How do we know the eternal progression of one infinity doesn't increase at a different rate from the other? In short, I'd argue infinity divided by infinity equals infinity, or perhaps zero.

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You're question raises an interesting point. The idea is that infinity isn't actually a number, it's merely a concept. You cannot prove infinity exists without finite proof of it's definition, and you cannot find finite proof of infinity (infinite).

As infinity does not describe a single number and is always augmenting, it is impossible to claim any viable equation basing itself in the finite definition.

This is merely my analysis of the question by the definition of infinity. However, check out http://www.philforhumanity.com/Infinity_Divided_by... to see the mathematical derivation. According to his logic, which may or may not be flawed (i don't claim to be a mathematician), infinity divided by infinity could equal any positive number, infinity even.

Hope this helps your contemplation.

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I am glad you asked and yes infinity over infinity is not always one............At least as we approach infinity. This is the start of the wonderful world of calculus.

Lets look at a couple of examples:

So you are correct in that one side can approach infinity faster than the other. We call these limits which is nothing more than saying we are getting incrementally close to infinity, zero, or another defined number.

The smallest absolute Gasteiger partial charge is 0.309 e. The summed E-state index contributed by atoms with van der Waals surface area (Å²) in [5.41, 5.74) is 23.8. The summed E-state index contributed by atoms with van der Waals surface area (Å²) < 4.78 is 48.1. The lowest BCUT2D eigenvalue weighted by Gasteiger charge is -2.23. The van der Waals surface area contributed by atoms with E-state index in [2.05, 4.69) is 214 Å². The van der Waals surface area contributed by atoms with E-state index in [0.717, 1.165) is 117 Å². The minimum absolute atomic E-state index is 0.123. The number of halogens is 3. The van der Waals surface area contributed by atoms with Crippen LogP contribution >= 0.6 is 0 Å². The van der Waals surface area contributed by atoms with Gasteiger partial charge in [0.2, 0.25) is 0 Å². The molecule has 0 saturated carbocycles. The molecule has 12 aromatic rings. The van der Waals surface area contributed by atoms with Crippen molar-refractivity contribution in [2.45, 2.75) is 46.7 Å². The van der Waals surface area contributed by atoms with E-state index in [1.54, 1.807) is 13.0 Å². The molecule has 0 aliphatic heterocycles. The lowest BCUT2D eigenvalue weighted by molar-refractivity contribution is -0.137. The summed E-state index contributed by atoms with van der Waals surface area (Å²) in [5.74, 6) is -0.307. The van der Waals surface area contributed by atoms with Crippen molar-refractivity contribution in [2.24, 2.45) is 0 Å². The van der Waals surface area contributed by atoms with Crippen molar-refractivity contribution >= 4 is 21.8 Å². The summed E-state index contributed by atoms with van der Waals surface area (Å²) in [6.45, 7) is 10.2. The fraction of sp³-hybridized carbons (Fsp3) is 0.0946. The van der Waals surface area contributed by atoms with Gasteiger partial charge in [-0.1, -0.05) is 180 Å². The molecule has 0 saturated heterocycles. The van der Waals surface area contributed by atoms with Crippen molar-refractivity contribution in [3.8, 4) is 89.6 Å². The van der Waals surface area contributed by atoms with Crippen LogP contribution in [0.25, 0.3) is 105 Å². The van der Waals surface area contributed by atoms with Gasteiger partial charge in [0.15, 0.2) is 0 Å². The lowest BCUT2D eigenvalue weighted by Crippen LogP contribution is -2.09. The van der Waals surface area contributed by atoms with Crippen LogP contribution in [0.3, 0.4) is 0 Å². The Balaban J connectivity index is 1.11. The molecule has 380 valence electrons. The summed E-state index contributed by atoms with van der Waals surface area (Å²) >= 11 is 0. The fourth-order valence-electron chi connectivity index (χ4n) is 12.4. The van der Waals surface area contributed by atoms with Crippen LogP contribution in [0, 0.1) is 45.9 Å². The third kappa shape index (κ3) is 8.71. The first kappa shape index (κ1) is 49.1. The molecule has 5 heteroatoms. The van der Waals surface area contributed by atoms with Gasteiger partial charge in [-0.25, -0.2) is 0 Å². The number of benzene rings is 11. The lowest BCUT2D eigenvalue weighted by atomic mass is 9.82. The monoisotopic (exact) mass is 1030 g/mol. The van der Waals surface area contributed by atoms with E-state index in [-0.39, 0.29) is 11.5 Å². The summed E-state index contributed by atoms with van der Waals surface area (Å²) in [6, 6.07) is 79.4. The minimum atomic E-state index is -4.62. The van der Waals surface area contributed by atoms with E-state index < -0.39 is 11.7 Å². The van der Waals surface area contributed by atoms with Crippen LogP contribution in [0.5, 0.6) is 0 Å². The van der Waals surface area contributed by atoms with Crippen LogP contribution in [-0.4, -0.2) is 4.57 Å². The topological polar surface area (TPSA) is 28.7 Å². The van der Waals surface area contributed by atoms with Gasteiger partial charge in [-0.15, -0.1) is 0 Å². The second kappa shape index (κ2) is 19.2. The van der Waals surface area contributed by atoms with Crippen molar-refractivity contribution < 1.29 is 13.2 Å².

Lets first look at something obvious:

x^2/x------------->infinity/infinity=1 as x approaches infinity right?

No, it approaches infinity.

Conversely x/x^2 approaches zero as x approaches infinity instead of 1.

Now, I know you probably saying hey wait a minute x^2/x=x and x/x^2=1/x. So one is infinity and the other is 1/infinity. Actually the way it is written both would be infinity/infinity but you defined something very important and that is a rate at which the numerator and the denominator approaches infinity. That is the fundamental principle here.

This actually will get quite a bit more advanced and there are many more principles to learn. This is approaching the definition of the fundamental principle of calculus. So to be concise your thesis is that one side will approach infinity faster and that is correct.

I hope this helps.

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Some infinities could be larger than others? :-) Indeterminate.

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Anything divided by itself is equal to unity.

X/X = 1, by definition. When we substitute infinity for X, the answer is still 1.

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